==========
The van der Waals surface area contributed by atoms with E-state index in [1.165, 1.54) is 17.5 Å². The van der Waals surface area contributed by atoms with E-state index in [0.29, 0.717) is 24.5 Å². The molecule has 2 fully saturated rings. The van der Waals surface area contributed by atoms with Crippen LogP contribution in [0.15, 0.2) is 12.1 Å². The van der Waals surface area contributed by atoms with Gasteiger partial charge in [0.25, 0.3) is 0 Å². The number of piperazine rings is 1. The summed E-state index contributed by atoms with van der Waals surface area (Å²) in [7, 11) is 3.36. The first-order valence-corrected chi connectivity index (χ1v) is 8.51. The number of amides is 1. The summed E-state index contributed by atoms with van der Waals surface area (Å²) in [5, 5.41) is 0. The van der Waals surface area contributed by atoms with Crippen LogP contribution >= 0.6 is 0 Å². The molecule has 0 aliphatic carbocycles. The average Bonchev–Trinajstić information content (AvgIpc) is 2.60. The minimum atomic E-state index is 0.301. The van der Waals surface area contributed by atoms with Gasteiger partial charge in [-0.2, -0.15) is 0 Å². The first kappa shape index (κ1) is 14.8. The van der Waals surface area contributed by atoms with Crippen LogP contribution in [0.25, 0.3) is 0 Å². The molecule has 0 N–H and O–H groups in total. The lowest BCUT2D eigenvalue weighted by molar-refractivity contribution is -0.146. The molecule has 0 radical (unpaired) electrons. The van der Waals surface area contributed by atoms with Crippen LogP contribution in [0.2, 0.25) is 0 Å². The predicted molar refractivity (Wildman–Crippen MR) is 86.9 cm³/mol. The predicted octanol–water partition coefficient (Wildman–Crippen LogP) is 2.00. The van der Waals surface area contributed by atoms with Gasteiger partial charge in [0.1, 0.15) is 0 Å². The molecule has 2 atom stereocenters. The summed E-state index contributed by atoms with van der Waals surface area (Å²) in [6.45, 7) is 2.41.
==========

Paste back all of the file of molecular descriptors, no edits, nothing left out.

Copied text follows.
The van der Waals surface area contributed by atoms with E-state index in [1.165, 1.54) is 17.5 Å². The van der Waals surface area contributed by atoms with E-state index in [0.29, 0.717) is 24.5 Å². The molecule has 2 fully saturated rings. The van der Waals surface area contributed by atoms with Crippen LogP contribution in [0.15, 0.2) is 12.1 Å². The van der Waals surface area contributed by atoms with Gasteiger partial charge in [0.25, 0.3) is 0 Å². The number of piperazine rings is 1. The summed E-state index contributed by atoms with van der Waals surface area (Å²) in [7, 11) is 3.36. The first-order valence-corrected chi connectivity index (χ1v) is 8.51. The number of amides is 1. The summed E-state index contributed by atoms with van der Waals surface area (Å²) in [5, 5.41) is 0. The van der Waals surface area contributed by atoms with Crippen LogP contribution >= 0.6 is 0 Å². The molecule has 0 aliphatic carbocycles. The average Bonchev–Trinajstić information content (AvgIpc) is 2.60. The minimum atomic E-state index is 0.301. The van der Waals surface area contributed by atoms with Gasteiger partial charge in [-0.2, -0.15) is 0 Å². The first kappa shape index (κ1) is 14.8. The van der Waals surface area contributed by atoms with Crippen LogP contribution in [0.25, 0.3) is 0 Å². The molecule has 0 N–H and O–H groups in total. The lowest BCUT2D eigenvalue weighted by molar-refractivity contribution is -0.146. The molecule has 0 radical (unpaired) electrons. The van der Waals surface area contributed by atoms with Crippen LogP contribution in [0.2, 0.25) is 0 Å². The predicted molar refractivity (Wildman–Crippen MR) is 86.9 cm³/mol. The predicted octanol–water partition coefficient (Wildman–Crippen LogP) is 2.00. The van der Waals surface area contributed by atoms with Gasteiger partial charge in [0.1, 0.15) is 0 Å². The molecule has 2 atom stereocenters. The summed E-state index contributed by atoms with van der Waals surface area (Å²) in [6.45, 7) is 2.41.